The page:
A Colt is My Passport - Takashi Nomura - Released the same year as Seijun Suzuki's Branded to Kill (the better remembered yakuza picture also starring Jô Shishido) this one is a straight-forward hardboiled thriller full of romantic notions for codes of honor among gangsters. Shishido and Jerry Fujio are assassins and partners hired to kill the head of arival  yakuza family, but upon completion of their mission find themselves trapped in a strange city and cut off from the support of their own organization whose leadership have struck a hasty new deal with the rival family and offered the killers up as a goodwill sacrifice for the new partnership. The pair of killers have only each other, their wits and their guts to help them survive.

The Criminal - Joseph Losey - Terrific vehicle for Stanley Baker - whose name I'm fucking embarrassed to know only in the last couple of years (if he hadn't died youngish he'd surely have been as recognized as say Sean Connery, right?) - from blacklisted American Losey making films in Europe. It's not one of the angry, politically-fueled films from Losey, in fact it's got the care-free surface of a Guy Ritchie British crime caper, but it's a jaunty middle finger to law and order in the name of initiative and self-serving outside the system operating we call criminality.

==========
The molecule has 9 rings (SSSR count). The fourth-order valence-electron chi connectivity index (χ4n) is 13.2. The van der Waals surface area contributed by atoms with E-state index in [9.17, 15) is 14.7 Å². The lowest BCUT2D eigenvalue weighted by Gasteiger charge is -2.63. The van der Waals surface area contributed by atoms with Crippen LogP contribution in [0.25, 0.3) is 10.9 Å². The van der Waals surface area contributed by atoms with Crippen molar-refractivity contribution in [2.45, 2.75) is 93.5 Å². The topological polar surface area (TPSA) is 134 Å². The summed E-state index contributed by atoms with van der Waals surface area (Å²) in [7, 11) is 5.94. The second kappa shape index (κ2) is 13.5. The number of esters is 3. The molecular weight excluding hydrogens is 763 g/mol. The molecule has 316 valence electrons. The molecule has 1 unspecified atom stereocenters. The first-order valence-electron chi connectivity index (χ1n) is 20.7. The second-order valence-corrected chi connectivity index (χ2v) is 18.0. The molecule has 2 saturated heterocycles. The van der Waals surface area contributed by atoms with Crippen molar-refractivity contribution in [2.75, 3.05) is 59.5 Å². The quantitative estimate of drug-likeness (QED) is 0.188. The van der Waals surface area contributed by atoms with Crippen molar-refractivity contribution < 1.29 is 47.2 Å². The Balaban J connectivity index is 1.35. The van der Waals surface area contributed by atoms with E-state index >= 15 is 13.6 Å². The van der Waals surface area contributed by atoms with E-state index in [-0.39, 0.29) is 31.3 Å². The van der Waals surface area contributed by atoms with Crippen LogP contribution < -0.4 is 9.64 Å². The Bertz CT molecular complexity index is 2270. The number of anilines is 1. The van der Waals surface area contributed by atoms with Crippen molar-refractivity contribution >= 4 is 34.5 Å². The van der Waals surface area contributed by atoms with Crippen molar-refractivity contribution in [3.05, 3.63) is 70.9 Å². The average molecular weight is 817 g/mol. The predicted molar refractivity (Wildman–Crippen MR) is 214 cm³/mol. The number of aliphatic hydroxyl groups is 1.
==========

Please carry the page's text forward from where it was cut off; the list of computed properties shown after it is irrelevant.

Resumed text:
El Dorado - Howard Hawks - John Wayne and Robert Mitchum star in this bromance of legendary proportions - Mitchum as the full-time drunk of a sheriff and Wayne as the hired killer with a soft spot for the little guy. When Wayne hires on as muscle for a big rancher muscling his way into ultimate power in a small town he flips sides instantly when he discovers he's been put up against his long time friend who's now the sheriff. The raggedy duo bring a couple other unlikely allies into their stand against the man and fucking shoot it out because fuck if they're gonna represent the favorite. Fuck yeah. One of the things I love most about the whole affair is that it's not a question of morality, but of friendship, that turns the Wayne character so easily and finally. He's been a hired thug plenty of times, but he'll be damned if he's gonna cross his buddy, fuck you very much.